The anti-radicalization project led by the Deaconess Foundation’s human rights organization may have to be stopped due to a lack of funding.
The Exit the project has been around for about a year and aims to support radicalized individuals as they break free from violent extremism and ideologies.
The project has helped about 38 people over the past year and currently has 17 people actively involved.
Similar projects to combat radicalization are being implemented by the Central Criminal Police (NBI) and the Criminal Sanctions Agency. However, according to Ilkka Kantola The NGO model of the Deaconess Foundation has certain advantages over the authorities.
"Violent extremism can be associated with intense tensions with government agencies, which in turn can raise the threshold for seeking help. In the case of a third sector organization, that threshold is lower and the basis for building trust is slightly stronger," Kantola explained.
Participants from the extremes of religion, ideology
The concept of violent extremism is not limited to any single religion or ideology, but can be associated with very different and even opposing factions, such as Islamic extremism and neo-Nazi movements.
The U.S. Federal Bureau of Investigation (FBI) defines violent extremism "encouraging, accepting, justifying or supporting acts of violence for political, ideological, religious, social or economic purposes;".
The worlds of violent extremism are typically divided into violent extremism based on religion or ideology, violent extremism, and violent one-thing movements.
The Deaconess Foundation did not want to disclose background information about the people who participated in the Exit project because it said stamping the participants was unnecessary.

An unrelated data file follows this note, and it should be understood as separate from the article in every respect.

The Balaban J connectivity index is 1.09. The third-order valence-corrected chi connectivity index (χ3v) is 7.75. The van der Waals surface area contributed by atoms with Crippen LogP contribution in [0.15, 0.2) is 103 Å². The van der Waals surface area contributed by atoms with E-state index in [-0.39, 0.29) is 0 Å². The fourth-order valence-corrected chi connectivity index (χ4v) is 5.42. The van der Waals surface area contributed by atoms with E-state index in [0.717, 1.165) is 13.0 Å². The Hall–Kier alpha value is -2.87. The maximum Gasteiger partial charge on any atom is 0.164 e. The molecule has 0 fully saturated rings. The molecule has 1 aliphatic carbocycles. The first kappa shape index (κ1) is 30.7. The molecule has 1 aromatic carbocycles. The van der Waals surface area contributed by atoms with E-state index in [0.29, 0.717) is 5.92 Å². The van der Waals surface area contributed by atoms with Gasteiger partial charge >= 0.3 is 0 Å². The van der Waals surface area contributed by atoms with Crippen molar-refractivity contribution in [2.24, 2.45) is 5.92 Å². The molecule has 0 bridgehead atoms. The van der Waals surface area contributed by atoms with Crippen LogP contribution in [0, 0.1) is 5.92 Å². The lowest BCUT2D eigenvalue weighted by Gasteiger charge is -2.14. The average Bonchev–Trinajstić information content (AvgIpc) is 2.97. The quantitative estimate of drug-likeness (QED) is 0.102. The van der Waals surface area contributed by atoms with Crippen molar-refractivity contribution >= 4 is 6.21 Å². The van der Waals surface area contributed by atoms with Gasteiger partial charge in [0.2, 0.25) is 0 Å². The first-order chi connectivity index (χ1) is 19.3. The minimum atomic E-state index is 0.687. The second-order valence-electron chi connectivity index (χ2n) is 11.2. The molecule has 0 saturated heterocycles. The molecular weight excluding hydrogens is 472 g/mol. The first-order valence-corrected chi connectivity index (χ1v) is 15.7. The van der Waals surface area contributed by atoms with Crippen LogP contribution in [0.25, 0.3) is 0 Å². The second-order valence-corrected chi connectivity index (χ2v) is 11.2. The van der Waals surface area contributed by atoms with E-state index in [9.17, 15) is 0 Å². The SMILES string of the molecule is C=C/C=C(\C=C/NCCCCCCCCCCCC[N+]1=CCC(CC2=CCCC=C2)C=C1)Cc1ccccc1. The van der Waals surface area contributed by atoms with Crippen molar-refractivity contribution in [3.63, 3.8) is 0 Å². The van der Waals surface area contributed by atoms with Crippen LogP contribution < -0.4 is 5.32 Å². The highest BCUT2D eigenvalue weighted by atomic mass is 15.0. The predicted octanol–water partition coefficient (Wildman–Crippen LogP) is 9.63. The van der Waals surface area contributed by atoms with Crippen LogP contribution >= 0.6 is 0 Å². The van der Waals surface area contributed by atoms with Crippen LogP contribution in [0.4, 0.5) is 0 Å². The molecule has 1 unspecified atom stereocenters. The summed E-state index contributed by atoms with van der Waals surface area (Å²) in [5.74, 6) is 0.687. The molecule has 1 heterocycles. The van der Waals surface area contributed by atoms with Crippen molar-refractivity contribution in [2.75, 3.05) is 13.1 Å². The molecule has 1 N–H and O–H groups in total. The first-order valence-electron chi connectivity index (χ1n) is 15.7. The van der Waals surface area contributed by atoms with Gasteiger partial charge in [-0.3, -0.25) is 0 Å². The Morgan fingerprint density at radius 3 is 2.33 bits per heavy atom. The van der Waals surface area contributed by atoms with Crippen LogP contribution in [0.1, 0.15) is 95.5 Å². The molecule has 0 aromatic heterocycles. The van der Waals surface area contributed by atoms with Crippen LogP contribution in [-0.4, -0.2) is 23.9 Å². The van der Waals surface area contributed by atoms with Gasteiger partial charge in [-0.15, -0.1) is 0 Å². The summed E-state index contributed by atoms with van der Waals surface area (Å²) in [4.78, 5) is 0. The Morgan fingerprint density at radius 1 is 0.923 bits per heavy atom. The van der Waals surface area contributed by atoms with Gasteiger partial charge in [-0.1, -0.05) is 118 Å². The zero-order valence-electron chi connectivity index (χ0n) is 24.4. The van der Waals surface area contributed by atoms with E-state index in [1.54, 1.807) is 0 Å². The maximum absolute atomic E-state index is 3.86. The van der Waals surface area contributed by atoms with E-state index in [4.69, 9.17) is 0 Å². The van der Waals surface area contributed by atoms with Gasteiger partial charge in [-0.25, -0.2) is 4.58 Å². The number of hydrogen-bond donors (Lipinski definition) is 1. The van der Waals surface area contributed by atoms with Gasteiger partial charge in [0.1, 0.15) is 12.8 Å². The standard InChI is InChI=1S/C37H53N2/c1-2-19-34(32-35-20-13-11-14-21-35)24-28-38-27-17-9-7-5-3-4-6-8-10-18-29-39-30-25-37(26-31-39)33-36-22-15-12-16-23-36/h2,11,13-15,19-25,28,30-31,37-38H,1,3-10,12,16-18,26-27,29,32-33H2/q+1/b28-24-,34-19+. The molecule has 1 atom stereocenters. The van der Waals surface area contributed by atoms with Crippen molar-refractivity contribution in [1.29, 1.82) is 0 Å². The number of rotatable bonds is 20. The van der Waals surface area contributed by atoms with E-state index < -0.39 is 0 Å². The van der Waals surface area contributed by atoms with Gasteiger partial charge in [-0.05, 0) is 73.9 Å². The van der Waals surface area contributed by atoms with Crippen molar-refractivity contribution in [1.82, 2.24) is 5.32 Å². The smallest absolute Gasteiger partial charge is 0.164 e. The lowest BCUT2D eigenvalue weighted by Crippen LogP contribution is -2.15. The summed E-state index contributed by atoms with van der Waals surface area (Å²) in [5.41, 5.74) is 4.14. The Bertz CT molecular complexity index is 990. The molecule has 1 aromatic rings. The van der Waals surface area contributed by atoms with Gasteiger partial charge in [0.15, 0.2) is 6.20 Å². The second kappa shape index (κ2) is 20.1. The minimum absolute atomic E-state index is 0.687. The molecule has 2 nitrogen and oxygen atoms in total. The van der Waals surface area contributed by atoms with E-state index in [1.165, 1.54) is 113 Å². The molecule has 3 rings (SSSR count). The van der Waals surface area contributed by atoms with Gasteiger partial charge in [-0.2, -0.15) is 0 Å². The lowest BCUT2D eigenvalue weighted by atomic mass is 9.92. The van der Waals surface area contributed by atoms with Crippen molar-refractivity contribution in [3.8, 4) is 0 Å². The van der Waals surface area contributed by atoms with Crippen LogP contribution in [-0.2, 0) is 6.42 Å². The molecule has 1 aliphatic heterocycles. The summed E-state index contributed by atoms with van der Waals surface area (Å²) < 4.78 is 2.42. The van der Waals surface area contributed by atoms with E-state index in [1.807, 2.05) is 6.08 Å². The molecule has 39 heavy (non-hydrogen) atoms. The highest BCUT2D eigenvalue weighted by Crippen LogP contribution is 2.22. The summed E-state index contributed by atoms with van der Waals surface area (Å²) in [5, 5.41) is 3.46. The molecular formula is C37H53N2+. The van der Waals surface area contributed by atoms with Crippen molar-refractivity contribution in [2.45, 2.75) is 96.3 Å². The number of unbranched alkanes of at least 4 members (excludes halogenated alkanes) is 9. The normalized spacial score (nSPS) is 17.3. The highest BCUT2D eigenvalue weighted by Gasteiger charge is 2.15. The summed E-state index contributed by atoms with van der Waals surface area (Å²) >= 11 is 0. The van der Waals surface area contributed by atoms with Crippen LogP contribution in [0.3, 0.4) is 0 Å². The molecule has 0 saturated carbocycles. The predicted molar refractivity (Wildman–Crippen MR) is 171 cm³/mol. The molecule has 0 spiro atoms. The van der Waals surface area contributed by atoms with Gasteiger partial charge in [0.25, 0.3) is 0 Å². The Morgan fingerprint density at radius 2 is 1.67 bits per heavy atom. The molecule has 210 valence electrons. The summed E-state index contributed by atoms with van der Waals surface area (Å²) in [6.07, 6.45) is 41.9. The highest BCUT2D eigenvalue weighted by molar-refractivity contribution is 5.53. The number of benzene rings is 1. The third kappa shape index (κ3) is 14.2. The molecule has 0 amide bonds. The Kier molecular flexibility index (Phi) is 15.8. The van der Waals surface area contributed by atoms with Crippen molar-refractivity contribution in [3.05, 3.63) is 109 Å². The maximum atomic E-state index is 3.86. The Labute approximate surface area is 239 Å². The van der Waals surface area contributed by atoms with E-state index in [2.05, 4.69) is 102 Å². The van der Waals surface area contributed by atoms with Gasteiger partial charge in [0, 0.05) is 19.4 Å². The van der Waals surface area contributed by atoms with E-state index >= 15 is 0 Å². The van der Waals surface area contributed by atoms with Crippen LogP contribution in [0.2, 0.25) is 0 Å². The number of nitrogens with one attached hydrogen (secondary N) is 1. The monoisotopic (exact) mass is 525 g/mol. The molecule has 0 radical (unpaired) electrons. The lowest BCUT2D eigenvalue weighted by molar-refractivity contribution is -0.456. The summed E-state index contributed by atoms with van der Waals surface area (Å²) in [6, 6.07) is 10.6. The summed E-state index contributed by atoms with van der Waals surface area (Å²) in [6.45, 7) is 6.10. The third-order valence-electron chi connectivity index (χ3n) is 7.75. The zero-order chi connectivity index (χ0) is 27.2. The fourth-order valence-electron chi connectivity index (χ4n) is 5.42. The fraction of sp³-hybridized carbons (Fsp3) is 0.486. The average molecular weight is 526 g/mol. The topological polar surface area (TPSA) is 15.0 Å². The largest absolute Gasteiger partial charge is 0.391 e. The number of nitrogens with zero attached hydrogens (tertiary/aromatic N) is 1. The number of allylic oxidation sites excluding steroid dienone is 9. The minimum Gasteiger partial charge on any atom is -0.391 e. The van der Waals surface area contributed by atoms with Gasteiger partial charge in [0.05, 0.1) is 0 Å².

"Customer-oriented contacts have come from both the religious and ideological sides," foundation expert Onni Sarvela told Yle and added that the activities of the project are quite diverse and varied.
"Sometimes we go together to try new hobbies or look for new groups or communities to join. Sometimes we even assemble furniture and discuss things at the same time," he said.
The previous project also ended prematurely
An earlier version of the Exit project, called Radinet, was established and run by Vuolle Setlement’s anti-violence service in Oulu in 2016. Esa HolappaThe former neo-Nazi, who was the leader of the Finnish Resistance Movement (FRM), was one of the project’s mentors.
The project started successfully, with about 80 people registering during the first 12 months until the organizers received additional funding and the project was suspended.
The Deaconess Foundation’s Exit project now has a similar fate, with current funding only supporting the project until the end of this year.
"At this point, there is no certainty about the future. It would be essential for the effectiveness of the project that funding be secured," Kantola said.
Source: The Nordic Page